AUGUSTA, Maine — Family members of World War II tank driver Harry Grimm, who turned 90 on Monday, have undertaken a secret mission.

They are taking him on a ride Friday to a place that should put a smile on his face and may cause a tear to fall from his aging eyes.

“For a number of years, he’s been saying he wanted to see inside one of those new tanks,” his daughter Frances Gilbert of Mechanic Falls said on Thursday.

Local state Rep. James “Jim” Hamper, an Oxford Republican, heard the story and spoke with Maj. Gen. John W. Libby, adjutant general of the Maine National Guard, who said something like, “I think we can make that happen,” Gilbert said.

Family members and military officials got together and created a plan to surprise the nonagenarian, who lives in Mechanic Falls, with a trip to Camp Keyes in Augusta, where there is a tank parked outside.

“Command Sgt. Maj. Terrence Harris, the highest ranking enlisted soldier in the Maine National Guard, and Sgt. Maj. Shawn Thibodeau of the Maine Army National Guard will present the World War II award to Harry Grimm” during the noontime visit, Capt. Shanon Cotta of the Maine National Guard said.

Grimm enlisted in the U.S. Army on June 1, 1942, and was honorably discharged on Nov. 1, 1945. He was a tank driver, serving during the Battle of the Bulge and all over Europe.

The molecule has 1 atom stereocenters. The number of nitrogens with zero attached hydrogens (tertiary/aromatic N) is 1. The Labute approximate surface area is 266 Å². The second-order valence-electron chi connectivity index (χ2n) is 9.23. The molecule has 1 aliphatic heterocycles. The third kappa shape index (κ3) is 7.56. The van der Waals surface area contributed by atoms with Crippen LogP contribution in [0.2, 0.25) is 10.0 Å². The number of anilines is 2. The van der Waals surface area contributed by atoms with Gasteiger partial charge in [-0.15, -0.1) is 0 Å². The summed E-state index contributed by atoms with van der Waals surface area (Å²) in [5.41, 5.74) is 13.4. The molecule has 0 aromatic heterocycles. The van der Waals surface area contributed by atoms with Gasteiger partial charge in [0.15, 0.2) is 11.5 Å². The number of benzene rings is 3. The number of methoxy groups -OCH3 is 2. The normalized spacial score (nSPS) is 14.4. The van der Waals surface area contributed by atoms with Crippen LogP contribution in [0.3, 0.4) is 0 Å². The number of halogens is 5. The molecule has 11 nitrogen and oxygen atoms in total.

Like many of his brothers-in-arms, he has remained quiet over the decades about the horrors of war but recently took out the patches he wore on his uniform and has opened up ever so slightly about the past, his daughter said.

While she was growing up, “He would talk about certain things. He would talk about the funny things, things that happened in boot camp, stuff like that,” Gilbert said. “That generation didn’t talk too much about it.”

Now that 65-plus years have passed, “He’s started to visit those thoughts,” she said.

While serving with the 696th Armored Field Artillery Battalion, Battery C, Grimm earned the American Service Medal, the European African Middle Eastern Service Medal, a Good Conduct Medal and four battle stars — an indication he served during four major battles.

He was a medium tank driver during World War II and had earned the rank of Technician Fifth Grade by the end of his time in uniform.

Harry’s longtime wife, Ruth Grimm, Gilbert and her sister, Ruth Huber, who came up from New Jersey for her dad’s birthday and his surprise day trip to Camp Keyes, are scheduled to be in the car with the military veteran.

“We were just taking him up to visit the tank and this all happened,” Gilbert said.